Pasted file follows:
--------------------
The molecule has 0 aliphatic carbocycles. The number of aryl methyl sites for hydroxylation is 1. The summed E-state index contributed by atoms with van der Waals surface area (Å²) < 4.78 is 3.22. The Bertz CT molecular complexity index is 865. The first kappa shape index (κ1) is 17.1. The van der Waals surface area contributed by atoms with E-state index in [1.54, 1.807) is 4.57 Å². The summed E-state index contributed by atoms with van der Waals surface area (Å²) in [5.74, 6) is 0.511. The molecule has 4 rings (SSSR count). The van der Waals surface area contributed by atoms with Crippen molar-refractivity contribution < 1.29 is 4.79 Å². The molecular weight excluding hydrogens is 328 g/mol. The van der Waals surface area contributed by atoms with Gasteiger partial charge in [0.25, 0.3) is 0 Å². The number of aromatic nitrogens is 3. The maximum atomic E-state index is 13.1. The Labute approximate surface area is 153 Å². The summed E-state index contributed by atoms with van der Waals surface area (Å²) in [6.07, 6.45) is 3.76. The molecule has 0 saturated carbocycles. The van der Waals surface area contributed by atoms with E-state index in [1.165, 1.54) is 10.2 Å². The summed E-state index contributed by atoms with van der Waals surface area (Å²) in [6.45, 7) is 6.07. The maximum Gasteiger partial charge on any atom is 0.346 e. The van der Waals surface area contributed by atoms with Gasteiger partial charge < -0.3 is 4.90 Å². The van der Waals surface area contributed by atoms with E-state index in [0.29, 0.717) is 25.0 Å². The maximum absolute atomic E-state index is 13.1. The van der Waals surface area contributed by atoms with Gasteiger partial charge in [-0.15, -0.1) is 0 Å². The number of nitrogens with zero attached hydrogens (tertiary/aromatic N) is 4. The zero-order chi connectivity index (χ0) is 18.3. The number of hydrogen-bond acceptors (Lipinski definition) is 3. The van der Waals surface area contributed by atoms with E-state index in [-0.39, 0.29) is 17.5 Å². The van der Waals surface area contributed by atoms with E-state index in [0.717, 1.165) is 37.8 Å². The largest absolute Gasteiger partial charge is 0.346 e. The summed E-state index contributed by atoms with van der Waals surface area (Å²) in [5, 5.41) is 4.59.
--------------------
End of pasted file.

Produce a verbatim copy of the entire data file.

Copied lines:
The molecule has 0 aliphatic carbocycles. The number of aryl methyl sites for hydroxylation is 1. The summed E-state index contributed by atoms with van der Waals surface area (Å²) < 4.78 is 3.22. The Bertz CT molecular complexity index is 865. The first kappa shape index (κ1) is 17.1. The van der Waals surface area contributed by atoms with E-state index in [1.54, 1.807) is 4.57 Å². The summed E-state index contributed by atoms with van der Waals surface area (Å²) in [5.74, 6) is 0.511. The molecule has 4 rings (SSSR count). The van der Waals surface area contributed by atoms with Crippen molar-refractivity contribution < 1.29 is 4.79 Å². The molecular weight excluding hydrogens is 328 g/mol. The van der Waals surface area contributed by atoms with Gasteiger partial charge in [0.25, 0.3) is 0 Å². The number of aromatic nitrogens is 3. The maximum atomic E-state index is 13.1. The Labute approximate surface area is 153 Å². The summed E-state index contributed by atoms with van der Waals surface area (Å²) in [6.07, 6.45) is 3.76. The molecule has 0 saturated carbocycles. The van der Waals surface area contributed by atoms with E-state index in [1.165, 1.54) is 10.2 Å². The summed E-state index contributed by atoms with van der Waals surface area (Å²) in [6.45, 7) is 6.07. The maximum Gasteiger partial charge on any atom is 0.346 e. The van der Waals surface area contributed by atoms with Gasteiger partial charge < -0.3 is 4.90 Å². The van der Waals surface area contributed by atoms with E-state index in [0.29, 0.717) is 25.0 Å². The maximum absolute atomic E-state index is 13.1. The van der Waals surface area contributed by atoms with Gasteiger partial charge in [-0.15, -0.1) is 0 Å². The number of nitrogens with zero attached hydrogens (tertiary/aromatic N) is 4. The zero-order chi connectivity index (χ0) is 18.3. The number of hydrogen-bond acceptors (Lipinski definition) is 3. The van der Waals surface area contributed by atoms with E-state index in [-0.39, 0.29) is 17.5 Å². The van der Waals surface area contributed by atoms with E-state index in [0.717, 1.165) is 37.8 Å². The largest absolute Gasteiger partial charge is 0.346 e. The summed E-state index contributed by atoms with van der Waals surface area (Å²) in [5, 5.41) is 4.59.